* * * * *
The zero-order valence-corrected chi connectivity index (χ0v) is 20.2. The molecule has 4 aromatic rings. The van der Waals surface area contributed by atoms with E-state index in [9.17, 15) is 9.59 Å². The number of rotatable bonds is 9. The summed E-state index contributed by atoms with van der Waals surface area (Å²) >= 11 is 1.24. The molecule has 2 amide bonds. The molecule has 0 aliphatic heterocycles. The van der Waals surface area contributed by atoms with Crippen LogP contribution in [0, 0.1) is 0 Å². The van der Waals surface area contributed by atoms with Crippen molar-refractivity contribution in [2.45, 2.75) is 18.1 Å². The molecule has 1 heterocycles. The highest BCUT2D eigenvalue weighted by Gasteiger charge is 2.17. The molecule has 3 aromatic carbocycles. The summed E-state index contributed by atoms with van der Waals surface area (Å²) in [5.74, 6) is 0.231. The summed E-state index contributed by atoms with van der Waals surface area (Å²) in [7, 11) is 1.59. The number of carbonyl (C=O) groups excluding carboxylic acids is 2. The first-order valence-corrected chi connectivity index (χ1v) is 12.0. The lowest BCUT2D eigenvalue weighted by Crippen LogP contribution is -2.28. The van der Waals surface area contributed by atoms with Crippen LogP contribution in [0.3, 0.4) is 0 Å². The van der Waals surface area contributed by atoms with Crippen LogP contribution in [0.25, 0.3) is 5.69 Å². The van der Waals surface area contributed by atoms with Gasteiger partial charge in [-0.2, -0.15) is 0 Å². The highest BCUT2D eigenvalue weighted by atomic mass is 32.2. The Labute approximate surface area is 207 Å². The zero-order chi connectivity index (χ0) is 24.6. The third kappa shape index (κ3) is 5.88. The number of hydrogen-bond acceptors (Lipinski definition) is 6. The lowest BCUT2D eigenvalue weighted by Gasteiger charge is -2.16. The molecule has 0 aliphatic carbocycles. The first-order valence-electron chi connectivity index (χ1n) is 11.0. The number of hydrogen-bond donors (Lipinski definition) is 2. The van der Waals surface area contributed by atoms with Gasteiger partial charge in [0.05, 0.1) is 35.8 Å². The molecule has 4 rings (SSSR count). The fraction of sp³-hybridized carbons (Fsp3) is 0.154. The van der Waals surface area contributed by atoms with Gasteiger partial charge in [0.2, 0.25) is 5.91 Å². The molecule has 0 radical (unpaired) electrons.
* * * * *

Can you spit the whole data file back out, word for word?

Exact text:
The zero-order valence-corrected chi connectivity index (χ0v) is 20.2. The molecule has 4 aromatic rings. The van der Waals surface area contributed by atoms with E-state index in [9.17, 15) is 9.59 Å². The number of rotatable bonds is 9. The summed E-state index contributed by atoms with van der Waals surface area (Å²) >= 11 is 1.24. The molecule has 2 amide bonds. The molecule has 0 aliphatic heterocycles. The van der Waals surface area contributed by atoms with Crippen LogP contribution in [0, 0.1) is 0 Å². The van der Waals surface area contributed by atoms with Crippen molar-refractivity contribution in [2.45, 2.75) is 18.1 Å². The molecule has 1 heterocycles. The highest BCUT2D eigenvalue weighted by Gasteiger charge is 2.17. The molecule has 3 aromatic carbocycles. The summed E-state index contributed by atoms with van der Waals surface area (Å²) in [5.74, 6) is 0.231. The summed E-state index contributed by atoms with van der Waals surface area (Å²) in [7, 11) is 1.59. The number of carbonyl (C=O) groups excluding carboxylic acids is 2. The first-order valence-corrected chi connectivity index (χ1v) is 12.0. The lowest BCUT2D eigenvalue weighted by Crippen LogP contribution is -2.28. The van der Waals surface area contributed by atoms with Crippen LogP contribution in [0.3, 0.4) is 0 Å². The van der Waals surface area contributed by atoms with Crippen LogP contribution in [0.25, 0.3) is 5.69 Å². The van der Waals surface area contributed by atoms with Gasteiger partial charge in [-0.2, -0.15) is 0 Å². The highest BCUT2D eigenvalue weighted by atomic mass is 32.2. The Labute approximate surface area is 207 Å². The zero-order chi connectivity index (χ0) is 24.6. The third kappa shape index (κ3) is 5.88. The number of hydrogen-bond acceptors (Lipinski definition) is 6. The lowest BCUT2D eigenvalue weighted by Gasteiger charge is -2.16. The molecule has 0 aliphatic carbocycles. The first-order valence-electron chi connectivity index (χ1n) is 11.0. The number of hydrogen-bond donors (Lipinski definition) is 2. The van der Waals surface area contributed by atoms with Gasteiger partial charge in [0.05, 0.1) is 35.8 Å². The molecule has 4 rings (SSSR count). The fraction of sp³-hybridized carbons (Fsp3) is 0.154. The van der Waals surface area contributed by atoms with Gasteiger partial charge in [0.2, 0.25) is 5.91 Å². The molecule has 0 radical (unpaired) electrons.